At the Milken Institute Global Conference I’m attending in Los Angeles this week, brilliant minds are debating some of the most important topics affecting society, from prospects for global markets to “the promise of the cancer moonshot.” One I went to yesterday was a doozy: “Jobs and Technology: Is Any Job Truly Safe?”
“Is any job safe? The answer is no,” moderator and self-employed journalist Dennis Kneale said opening the session, after noting he lost his Fox Business Network job two years ago. “I found the media had almost no jobs and no growth. What happened to me is coming to you guys next and every sector everywhere maybe. It’s something we’re all going to deal with.”
But when the panelists were asked whether any job was truly safe, they said… That’s not the right question. The real question, according to the panelists, is: How will you and your field adapt to technology?
How Jobs Have Changed and Will Change
Wendy MacLennan, 54, knows that first hand, as a fantastic story about her by Sue Shellenbarger in yesterday’s Wall Street Journal (“An Engineer Returns to Work After Years at Home With the Children”) explained.
Less than 5 percent of occupations can be fully automated, but 45 percent of activities can be adapted by technologies.
— Michael Chui, McKinsey Global Institute
MacLennan had been a car designer at GM and Ford before taking 24 years off to raise her four children and teach at a home-schooling co-op. She was rehired at Ford in 2014 as a systems engineer and project manager designing hybrid vehicles. Because technology had changed so much, the new job, she told the Journal, “was way harder than I thought.” She described it as “like being dropped off in a land where you don’t speak the language.”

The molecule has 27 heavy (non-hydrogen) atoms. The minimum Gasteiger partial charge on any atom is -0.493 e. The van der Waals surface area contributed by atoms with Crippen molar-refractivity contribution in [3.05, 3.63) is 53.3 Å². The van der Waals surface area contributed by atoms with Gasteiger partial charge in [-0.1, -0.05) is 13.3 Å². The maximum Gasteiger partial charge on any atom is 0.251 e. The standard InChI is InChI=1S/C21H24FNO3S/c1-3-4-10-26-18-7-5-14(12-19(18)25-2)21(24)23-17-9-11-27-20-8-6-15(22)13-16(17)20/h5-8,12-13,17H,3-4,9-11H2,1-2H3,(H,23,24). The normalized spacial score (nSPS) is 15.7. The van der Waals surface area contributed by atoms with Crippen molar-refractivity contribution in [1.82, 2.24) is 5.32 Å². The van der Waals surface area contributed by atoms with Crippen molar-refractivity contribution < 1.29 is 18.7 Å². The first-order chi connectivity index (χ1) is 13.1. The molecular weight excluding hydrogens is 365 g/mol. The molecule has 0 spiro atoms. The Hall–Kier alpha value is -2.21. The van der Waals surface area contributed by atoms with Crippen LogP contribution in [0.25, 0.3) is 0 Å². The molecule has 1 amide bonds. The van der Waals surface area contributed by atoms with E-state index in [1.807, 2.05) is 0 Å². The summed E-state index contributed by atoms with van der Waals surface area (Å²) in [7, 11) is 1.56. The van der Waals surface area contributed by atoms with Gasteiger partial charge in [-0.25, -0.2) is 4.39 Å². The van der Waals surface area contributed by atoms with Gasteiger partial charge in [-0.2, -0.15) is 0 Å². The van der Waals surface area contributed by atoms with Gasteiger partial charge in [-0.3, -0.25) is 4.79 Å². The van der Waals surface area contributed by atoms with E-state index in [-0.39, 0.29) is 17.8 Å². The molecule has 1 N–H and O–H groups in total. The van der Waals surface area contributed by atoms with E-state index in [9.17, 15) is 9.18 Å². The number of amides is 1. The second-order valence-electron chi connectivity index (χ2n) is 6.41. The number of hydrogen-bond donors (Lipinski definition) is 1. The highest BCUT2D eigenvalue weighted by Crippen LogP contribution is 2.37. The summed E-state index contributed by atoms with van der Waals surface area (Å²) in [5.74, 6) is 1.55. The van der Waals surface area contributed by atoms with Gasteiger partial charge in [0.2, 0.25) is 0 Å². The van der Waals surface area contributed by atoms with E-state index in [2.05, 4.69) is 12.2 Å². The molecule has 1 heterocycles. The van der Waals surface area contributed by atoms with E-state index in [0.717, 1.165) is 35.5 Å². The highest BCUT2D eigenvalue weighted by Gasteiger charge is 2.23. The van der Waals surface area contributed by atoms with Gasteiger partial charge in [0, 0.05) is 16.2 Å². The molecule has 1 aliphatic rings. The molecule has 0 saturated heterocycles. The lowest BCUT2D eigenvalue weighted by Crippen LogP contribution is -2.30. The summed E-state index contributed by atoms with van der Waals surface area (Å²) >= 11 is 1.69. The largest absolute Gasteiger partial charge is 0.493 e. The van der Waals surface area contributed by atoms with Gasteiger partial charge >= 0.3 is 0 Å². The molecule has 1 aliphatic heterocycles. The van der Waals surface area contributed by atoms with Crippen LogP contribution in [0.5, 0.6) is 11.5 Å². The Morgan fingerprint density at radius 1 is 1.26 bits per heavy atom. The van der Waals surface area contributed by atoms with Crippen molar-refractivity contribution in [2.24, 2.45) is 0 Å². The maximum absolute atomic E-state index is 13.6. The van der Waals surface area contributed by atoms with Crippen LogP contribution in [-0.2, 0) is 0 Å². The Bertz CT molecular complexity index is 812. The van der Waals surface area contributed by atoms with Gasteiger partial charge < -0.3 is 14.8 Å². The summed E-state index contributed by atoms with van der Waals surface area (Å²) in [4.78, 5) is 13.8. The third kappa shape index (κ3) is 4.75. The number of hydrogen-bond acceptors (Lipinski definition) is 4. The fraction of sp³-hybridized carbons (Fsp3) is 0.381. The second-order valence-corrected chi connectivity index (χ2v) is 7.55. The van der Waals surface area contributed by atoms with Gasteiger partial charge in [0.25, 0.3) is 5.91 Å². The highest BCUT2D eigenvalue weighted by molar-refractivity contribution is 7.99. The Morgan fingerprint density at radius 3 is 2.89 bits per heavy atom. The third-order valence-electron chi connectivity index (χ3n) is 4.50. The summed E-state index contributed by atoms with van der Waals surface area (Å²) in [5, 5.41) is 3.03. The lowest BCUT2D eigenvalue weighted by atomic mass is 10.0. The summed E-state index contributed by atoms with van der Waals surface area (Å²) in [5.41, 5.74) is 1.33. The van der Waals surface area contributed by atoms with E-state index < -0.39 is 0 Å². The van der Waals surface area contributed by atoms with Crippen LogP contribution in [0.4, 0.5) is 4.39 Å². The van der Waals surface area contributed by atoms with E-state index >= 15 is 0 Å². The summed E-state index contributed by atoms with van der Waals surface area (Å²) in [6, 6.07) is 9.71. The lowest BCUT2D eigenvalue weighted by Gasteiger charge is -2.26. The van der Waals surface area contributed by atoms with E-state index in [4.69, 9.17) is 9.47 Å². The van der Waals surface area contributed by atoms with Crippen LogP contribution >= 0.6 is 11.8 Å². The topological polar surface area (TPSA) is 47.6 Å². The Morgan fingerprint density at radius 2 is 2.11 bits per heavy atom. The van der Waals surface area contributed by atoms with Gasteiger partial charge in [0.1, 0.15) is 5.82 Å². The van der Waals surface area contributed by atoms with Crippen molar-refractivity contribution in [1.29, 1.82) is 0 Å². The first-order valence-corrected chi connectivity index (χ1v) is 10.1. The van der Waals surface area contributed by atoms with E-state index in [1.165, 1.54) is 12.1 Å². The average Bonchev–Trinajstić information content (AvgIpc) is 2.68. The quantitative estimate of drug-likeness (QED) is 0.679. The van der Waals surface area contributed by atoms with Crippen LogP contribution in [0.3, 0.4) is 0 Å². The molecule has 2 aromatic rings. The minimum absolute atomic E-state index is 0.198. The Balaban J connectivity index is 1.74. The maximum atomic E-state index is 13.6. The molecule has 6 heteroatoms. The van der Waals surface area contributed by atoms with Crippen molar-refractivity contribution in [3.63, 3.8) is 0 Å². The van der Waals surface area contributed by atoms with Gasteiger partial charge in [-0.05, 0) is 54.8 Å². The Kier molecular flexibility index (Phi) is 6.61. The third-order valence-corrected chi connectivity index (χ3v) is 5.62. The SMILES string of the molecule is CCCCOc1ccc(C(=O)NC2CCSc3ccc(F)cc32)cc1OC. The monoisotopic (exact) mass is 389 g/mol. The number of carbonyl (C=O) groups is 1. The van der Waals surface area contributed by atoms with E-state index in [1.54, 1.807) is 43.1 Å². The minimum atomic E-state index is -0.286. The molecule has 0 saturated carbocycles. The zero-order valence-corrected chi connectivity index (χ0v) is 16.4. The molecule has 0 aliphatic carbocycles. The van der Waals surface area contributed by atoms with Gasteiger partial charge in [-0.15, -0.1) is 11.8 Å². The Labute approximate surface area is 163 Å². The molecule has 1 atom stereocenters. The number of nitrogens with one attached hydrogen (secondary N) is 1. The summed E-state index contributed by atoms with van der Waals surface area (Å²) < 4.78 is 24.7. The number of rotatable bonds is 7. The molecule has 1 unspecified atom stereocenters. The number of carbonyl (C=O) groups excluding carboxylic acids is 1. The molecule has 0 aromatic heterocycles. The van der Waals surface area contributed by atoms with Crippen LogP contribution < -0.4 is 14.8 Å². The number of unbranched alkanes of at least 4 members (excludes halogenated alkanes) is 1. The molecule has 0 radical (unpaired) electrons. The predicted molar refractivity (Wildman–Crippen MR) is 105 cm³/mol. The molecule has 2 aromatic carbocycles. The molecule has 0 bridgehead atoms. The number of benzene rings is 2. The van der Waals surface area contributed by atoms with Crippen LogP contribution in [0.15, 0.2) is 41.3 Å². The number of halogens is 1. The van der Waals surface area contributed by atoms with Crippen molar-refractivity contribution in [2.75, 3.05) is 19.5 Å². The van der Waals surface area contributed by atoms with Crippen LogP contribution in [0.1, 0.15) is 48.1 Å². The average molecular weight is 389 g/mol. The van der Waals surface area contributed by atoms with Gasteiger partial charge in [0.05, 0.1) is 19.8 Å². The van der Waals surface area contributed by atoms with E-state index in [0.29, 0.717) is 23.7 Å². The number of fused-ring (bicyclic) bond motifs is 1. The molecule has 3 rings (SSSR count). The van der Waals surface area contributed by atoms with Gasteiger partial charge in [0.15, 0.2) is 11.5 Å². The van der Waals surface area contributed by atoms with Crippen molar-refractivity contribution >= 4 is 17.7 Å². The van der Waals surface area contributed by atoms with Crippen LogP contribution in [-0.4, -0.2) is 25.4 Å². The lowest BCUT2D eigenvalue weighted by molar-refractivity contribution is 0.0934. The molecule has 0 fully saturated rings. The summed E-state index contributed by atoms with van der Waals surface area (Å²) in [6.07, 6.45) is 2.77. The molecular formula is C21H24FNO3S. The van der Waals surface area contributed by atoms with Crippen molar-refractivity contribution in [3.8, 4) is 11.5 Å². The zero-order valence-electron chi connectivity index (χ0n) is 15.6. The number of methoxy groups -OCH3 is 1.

Goodbye overhead projectors, MacLennan found; hello virtual-meeting software. And the paper drawings she used to do had been replaced by computer-assisted design software. But MacLennan didn’t give up and neither did Ford, which gave her hours of online training and courses. Recently, the Journal said, MacLennan was named Employee of the Month in her 600-person department.
That story had a happy ending. But will yours? And what about other American workers?
Three of the panelists were hopeful, though hardly giddy — Alan Krueger, a Princeton economics professor and former chairman of President Obama’s Council of Economic Advisors; Michael Chui, a partner at McKinsey Global Institute; and Kate Mitchell, co-founder and partner of the Scale Venture Partners venture capital firm.
One — Martin Ford, an entrepreneur and author of Rise of the Robots: Technology and the Threat of a Jobless Future — was more downbeat, though not fatalistic.
Pessimistic About Jobs, But Not Society
Ford, described by Kneale as “the most pessimistic on the panel,” said: “I am pessimistic specifically about the future of jobs over the long run, but not over the future of society or the economy.” Ford added: “A huge number of jobs, especially routine, predictable ones across the board in industries and occupations and skill levels will be susceptible to automation. Machines are encroaching on the fundamental capability that sets humans apart.”